Weekly Declaration: Corps to target lowest outflow at Hartwell since May

Today water managers with the U.S. Army Corps of Engineers released the weekly declaration and 10-week projection for the Savannah River reservoirs.

Our declaration targets lower outflows next week at the Hartwell Dam at a daily average rate of 3,120 cubic feet per second starting Monday Sept. 16. This is the lowest outflow rate we’ve targeted at the Hartwell Dam since May of this year.

At the Thurmond Dam, we will target a daily average outflow rate of 8,770 cfs starting Saturday Sept. 14. The Russell Dam will transition to an outflow rate of 7,600 cfs starting Sept. 16.

We continue to anticipate high amounts of total net inflow to the Thurmond sub-basin over the next week. In fact, for the remainder of this week and all of next week, we predict the total inflow to Thurmond will exceed the outflow from the Thurmond Dam (with the exception of Saturday and Sunday since the Russell and Hartwell Dams don’t generate on weekends).

As of this writing, all three reservoirs are above full pool. Hartwell is 660.55 feet per mean sea level (ft-msl); Russell is 476.37 ft-msl, and Thurmond is 330.33 ft-msl.

As always, the declaration is subject to adjustment if we receive high volumes of unexpected rainfall. If adjustments are made, we will post them in the comments section below.

Click here to view declaration 09/11/2013
(If you can’t view the PDF when you click the link, try refreshing your browser on the new window)

Click here to view 10-week projection 09/11/2013

We welcome your comments, questions and feedback in the comments section below. Thanks for reading us!

 

 

About US Army Corps of Engineers Savannah District

The U.S. Army Corps of Engineers Savannah District oversees a multi-million dollar military construction program at 11 Army and Air Force installations in Georgia and North Carolina. We also manage water resources across the Coastal Georgia region, including maintenance dredging of the Savannah and Brunswick harbors; operation of three hydroelectric dams and reservoirs along the upper Savannah River; and administration of an extensive stream and wetland permitting and mitigation program within the state of Georgia. Follow us on Twitter @SavannahCorps and on Facebook.com/SavannahCorps
This entry was posted in Declaration/Projection, Water Management and tagged , , , , , , , , , , , , . Bookmark the permalink.
  • David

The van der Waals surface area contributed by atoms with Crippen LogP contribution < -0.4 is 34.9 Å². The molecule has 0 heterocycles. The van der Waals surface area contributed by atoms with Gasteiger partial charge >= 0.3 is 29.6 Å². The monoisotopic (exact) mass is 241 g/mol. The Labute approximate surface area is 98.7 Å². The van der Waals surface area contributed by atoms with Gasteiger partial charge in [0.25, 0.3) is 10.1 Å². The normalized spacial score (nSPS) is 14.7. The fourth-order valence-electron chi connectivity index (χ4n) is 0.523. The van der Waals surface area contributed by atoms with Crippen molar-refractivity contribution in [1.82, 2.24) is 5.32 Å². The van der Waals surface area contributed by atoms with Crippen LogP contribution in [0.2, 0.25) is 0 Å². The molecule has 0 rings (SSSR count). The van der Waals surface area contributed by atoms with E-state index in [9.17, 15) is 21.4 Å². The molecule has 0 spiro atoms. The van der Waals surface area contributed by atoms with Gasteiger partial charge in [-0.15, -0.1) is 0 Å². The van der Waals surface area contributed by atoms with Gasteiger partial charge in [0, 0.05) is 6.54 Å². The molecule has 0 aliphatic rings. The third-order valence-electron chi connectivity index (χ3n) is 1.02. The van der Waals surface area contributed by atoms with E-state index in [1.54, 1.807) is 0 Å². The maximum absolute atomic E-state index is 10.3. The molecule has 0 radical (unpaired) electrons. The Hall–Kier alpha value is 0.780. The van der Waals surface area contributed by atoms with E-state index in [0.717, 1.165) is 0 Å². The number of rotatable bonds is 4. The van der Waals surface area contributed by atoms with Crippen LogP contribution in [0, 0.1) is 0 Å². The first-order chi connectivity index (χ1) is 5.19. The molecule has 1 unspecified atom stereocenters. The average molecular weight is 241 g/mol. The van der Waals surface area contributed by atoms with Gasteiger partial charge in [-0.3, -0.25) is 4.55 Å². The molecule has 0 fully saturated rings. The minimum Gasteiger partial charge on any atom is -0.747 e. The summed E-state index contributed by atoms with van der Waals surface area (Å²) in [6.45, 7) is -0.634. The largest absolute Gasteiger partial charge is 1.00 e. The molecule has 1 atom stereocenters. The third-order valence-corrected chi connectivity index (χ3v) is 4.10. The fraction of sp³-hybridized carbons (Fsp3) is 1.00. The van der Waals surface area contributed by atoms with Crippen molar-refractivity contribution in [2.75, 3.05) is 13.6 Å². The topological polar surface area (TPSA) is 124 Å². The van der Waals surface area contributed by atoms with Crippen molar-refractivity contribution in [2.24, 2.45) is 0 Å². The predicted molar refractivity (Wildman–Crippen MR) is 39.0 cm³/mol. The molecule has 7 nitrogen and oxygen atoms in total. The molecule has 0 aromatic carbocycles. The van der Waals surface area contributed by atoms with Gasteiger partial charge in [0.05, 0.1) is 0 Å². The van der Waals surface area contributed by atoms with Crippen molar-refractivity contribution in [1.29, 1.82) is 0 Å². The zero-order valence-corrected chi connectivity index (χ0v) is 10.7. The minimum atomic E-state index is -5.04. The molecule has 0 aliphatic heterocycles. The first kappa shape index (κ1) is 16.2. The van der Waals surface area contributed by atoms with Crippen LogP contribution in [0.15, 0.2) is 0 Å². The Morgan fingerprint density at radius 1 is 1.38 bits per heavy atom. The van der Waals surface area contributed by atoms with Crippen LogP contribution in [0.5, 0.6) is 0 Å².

Col. Thomas J. Tickner, we were told the COE website would be down a “few days for repair”, then a few weeks, then after six weeks you needed another two weeks to fix a website that worked perfectly for years. Well, four weeks later, we still don’t have a working website that provides the stake holders of the lakes vital information to check water levels. Why? Ten weeks and counting to repair a working website Is it a newly design website? Are we going to get better information? What was posted on the old website was more than sufficient and very helpful in planning. I gather the priority on fixing the website wasn’t as high as stated. Why is it taking the COE over ten weeks and counting to repair a “vital” information website to the stake holders of the lakes? Please don’t tell us something is a “priority” when your actions show different. Ten weeks and count!

    • David: Thanks for commenting. I’m answering this on behalf of Col. Tickner. We understand, and share, your frustration. We want the site back up like you do. When the water management website went down we had to rebuild it from scratch. The site has been re-built and is currently going through additional scrubbing and security review from the U.S. Army Cyber Command. As a federal government agency, we must meet exceptionally high security standards to ensure the site meets the Defense Department’s web protocol and internet security requirements. These reviews also take time. Since we depend on authorizations from other organizations outside our district, we don’t have control over every step in the process. In the meantime, I hope our frequent posting of lake levels, generation schedules, and weekly declarations/projections on this blog and social media has somewhat mitigated the public need for information. We will notify the public as soon as the site becomes available. We’re hoping it is soon, too. Thanks for reading us! ~Russell Wicke